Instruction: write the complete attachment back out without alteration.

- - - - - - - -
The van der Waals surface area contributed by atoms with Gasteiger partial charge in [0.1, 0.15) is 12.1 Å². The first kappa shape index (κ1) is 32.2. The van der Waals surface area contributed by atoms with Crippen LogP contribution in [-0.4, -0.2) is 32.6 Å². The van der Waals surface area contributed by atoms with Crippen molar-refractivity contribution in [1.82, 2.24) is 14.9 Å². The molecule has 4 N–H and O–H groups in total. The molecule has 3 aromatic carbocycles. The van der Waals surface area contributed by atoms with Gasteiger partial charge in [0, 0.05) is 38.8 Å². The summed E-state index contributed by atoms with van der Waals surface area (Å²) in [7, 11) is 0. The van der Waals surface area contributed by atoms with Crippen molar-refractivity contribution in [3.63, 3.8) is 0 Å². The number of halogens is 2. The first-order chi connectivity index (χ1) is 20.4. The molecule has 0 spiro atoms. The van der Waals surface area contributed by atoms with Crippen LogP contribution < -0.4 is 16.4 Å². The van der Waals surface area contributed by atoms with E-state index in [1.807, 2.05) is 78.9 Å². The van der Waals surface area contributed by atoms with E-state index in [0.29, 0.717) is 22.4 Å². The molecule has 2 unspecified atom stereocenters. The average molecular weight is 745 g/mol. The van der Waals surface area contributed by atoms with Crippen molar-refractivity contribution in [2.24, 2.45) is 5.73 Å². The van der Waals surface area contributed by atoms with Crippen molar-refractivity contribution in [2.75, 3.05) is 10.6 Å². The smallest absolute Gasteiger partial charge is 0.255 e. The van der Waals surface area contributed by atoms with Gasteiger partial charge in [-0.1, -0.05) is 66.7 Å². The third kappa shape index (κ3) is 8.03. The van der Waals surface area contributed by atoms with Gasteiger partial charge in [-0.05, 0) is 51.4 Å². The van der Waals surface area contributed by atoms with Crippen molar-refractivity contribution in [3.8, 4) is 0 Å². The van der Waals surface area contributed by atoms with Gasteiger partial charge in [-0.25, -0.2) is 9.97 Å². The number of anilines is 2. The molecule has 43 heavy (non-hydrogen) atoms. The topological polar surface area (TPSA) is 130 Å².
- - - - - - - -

The van der Waals surface area contributed by atoms with Gasteiger partial charge in [0.1, 0.15) is 12.1 Å². The first kappa shape index (κ1) is 32.2. The van der Waals surface area contributed by atoms with Crippen LogP contribution in [-0.4, -0.2) is 32.6 Å². The van der Waals surface area contributed by atoms with Crippen molar-refractivity contribution in [1.82, 2.24) is 14.9 Å². The molecule has 4 N–H and O–H groups in total. The molecule has 3 aromatic carbocycles. The van der Waals surface area contributed by atoms with Gasteiger partial charge in [0, 0.05) is 38.8 Å². The summed E-state index contributed by atoms with van der Waals surface area (Å²) in [7, 11) is 0. The van der Waals surface area contributed by atoms with Crippen molar-refractivity contribution in [3.63, 3.8) is 0 Å². The number of halogens is 2. The first-order chi connectivity index (χ1) is 20.4. The molecule has 0 spiro atoms. The van der Waals surface area contributed by atoms with Crippen LogP contribution < -0.4 is 16.4 Å². The van der Waals surface area contributed by atoms with E-state index in [1.807, 2.05) is 78.9 Å². The van der Waals surface area contributed by atoms with E-state index in [0.29, 0.717) is 22.4 Å². The molecule has 2 unspecified atom stereocenters. The average molecular weight is 745 g/mol. The van der Waals surface area contributed by atoms with Crippen molar-refractivity contribution in [2.24, 2.45) is 5.73 Å². The van der Waals surface area contributed by atoms with Crippen molar-refractivity contribution in [2.75, 3.05) is 10.6 Å². The smallest absolute Gasteiger partial charge is 0.255 e. The van der Waals surface area contributed by atoms with Gasteiger partial charge in [-0.1, -0.05) is 66.7 Å². The third kappa shape index (κ3) is 8.03. The van der Waals surface area contributed by atoms with Gasteiger partial charge in [-0.05, 0) is 51.4 Å². The van der Waals surface area contributed by atoms with Crippen molar-refractivity contribution in [3.8, 4) is 0 Å². The van der Waals surface area contributed by atoms with Gasteiger partial charge in [-0.25, -0.2) is 9.97 Å². The number of anilines is 2. The molecule has 43 heavy (non-hydrogen) atoms. The topological polar surface area (TPSA) is 130 Å².